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flwhaler posted 11-01-2001 09:32 PM ET (US)   Profile for flwhaler   Send Email to flwhaler  
Sorry jimh not sure if this post should fall under performace or general.
What is everyone's take on fuel: Octane, Brand etc. Chevron uses Techron in there fuels. The same thing as ringfree. Has anyone had experince with this? A high-dry near me switched fuel from chevron to another brand...suddenly yamahas were popping all over the place. Is there merit to this claim?

michael

JBCornwell posted 11-01-2001 10:04 PM ET (US)     Profile for JBCornwell  Send Email to JBCornwell     
Howdy, FLWhaler. This subject gets debated regularly. Here is my position:

Any FRESH, 87 octane, lead and alcohol free gasoline. Preferably free of ANY additives. (back in the 50s, we went extra miles to get Amoco "White" additive-free gasoline.) Mid-Range and Premium gasoline have extra, deposit-creating additives.

Any Premium, TC-W3 rated oil. Quicksilver, Pennzoil, Etc. Wal-Mart "Super Tech" brand is Pennzoil premium for a few bux less.

Red sky at night. . .
JB :)

jimh posted 11-01-2001 11:21 PM ET (US)     Profile for jimh  Send Email to jimh     
What is a "high dry"?
Kim posted 11-02-2001 12:56 AM ET (US)     Profile for Kim  Send Email to Kim     
the higher the octane ;
the slower the burn rate...
kim.
flwhaler posted 11-04-2001 10:52 PM ET (US)     Profile for flwhaler  Send Email to flwhaler     
A dry storage facilty. NOt trying to over simplfy. It is a large building with racks of boats that are brought down by a fork lift and put in the water.

michael

compounder posted 11-05-2001 08:48 AM ET (US)     Profile for compounder  Send Email to compounder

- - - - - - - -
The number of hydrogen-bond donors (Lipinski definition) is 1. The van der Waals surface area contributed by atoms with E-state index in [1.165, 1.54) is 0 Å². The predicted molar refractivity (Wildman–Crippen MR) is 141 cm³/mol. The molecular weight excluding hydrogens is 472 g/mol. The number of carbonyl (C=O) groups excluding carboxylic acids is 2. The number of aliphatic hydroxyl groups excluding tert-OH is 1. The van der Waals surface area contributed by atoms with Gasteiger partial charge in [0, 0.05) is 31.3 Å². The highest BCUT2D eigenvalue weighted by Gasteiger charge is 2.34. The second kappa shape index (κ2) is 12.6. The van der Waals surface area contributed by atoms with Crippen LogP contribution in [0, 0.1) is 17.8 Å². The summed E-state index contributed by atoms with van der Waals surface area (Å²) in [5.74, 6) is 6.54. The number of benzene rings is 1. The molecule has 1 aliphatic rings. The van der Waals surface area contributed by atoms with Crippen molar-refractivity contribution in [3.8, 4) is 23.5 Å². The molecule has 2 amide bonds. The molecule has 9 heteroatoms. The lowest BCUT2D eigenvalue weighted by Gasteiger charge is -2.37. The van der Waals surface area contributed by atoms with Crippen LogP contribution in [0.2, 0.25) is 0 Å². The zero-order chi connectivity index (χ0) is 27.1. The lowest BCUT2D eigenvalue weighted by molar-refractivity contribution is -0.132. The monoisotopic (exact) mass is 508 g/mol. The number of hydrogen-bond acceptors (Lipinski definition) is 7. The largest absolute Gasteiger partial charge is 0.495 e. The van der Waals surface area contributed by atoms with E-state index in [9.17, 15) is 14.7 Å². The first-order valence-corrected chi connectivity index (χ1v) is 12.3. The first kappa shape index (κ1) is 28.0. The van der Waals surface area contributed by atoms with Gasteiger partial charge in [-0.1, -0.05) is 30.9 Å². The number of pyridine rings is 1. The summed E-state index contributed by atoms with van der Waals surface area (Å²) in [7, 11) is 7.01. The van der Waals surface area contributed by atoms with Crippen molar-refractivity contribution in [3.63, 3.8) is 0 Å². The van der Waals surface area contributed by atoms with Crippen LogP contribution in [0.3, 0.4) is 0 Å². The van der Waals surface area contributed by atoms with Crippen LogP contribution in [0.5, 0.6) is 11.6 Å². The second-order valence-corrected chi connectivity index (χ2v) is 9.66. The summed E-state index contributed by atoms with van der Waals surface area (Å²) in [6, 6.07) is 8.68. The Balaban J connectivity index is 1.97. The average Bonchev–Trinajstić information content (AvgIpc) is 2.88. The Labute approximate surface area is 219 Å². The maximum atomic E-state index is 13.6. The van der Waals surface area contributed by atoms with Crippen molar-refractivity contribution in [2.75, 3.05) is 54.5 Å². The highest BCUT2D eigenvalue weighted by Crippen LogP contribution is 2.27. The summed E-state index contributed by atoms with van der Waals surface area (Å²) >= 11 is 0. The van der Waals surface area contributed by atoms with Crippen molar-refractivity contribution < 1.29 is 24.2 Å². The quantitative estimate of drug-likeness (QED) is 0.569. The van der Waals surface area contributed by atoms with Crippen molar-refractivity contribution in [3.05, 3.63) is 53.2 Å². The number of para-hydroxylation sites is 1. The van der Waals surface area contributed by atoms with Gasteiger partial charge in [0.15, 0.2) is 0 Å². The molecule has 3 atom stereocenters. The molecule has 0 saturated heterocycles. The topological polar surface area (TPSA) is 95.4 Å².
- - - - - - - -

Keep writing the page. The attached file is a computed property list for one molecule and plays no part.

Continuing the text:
JB, do you have proof of your statements that premium fuels have "extra, deposit-creating additives" and "Wal-Mart 'Super Tech' brand is Pennzoil premium," or are you just parroting "urban legends?"

Also, I'm not a Wal-Mart shopper, but isn't their oil called "Tech 2000" or something similar?

JBCornwell posted 11-05-2001 10:04 AM ET (US)     Profile for JBCornwell  Send Email to JBCornwell     
Howdy, Compounder. Different refineries use, and different locales require a variety of additives to raise octane. Not all of them interact with lube to increase ash and I can't quote the sources that sent us all in search of additive-free "white" gas 40 or so years ago.

Get a bottle of Wal-Mart "Super Tech" TC-W3 oil and read the fine print. It is very unlikely that Pennzoil makes a lower grade of oil just for Wal-Mart.

Red sky at night. . .
JB :)

bigz posted 11-05-2001 11:23 AM ET (US)     Profile for bigz    
Coleman did :) -- Amoco premium "white" only thing other than packaged Coleman fuel you could get at the pump in bulk! All others contained lead -- used as a lubricant --
Back then in the medieval times --- Gulf for standard gasoline was the best -- interesting reason --- they didn't have the precise cracking capabilities of the others, consequently you would more than likely got close to premium at the pump ( Fed's dictated if you advertised 87 octane the stuff better be 87 octane or higher) --- no Urban Legend a fact in the oil industry ----

Pennzoil/Quaker State one in the same these days I do believe --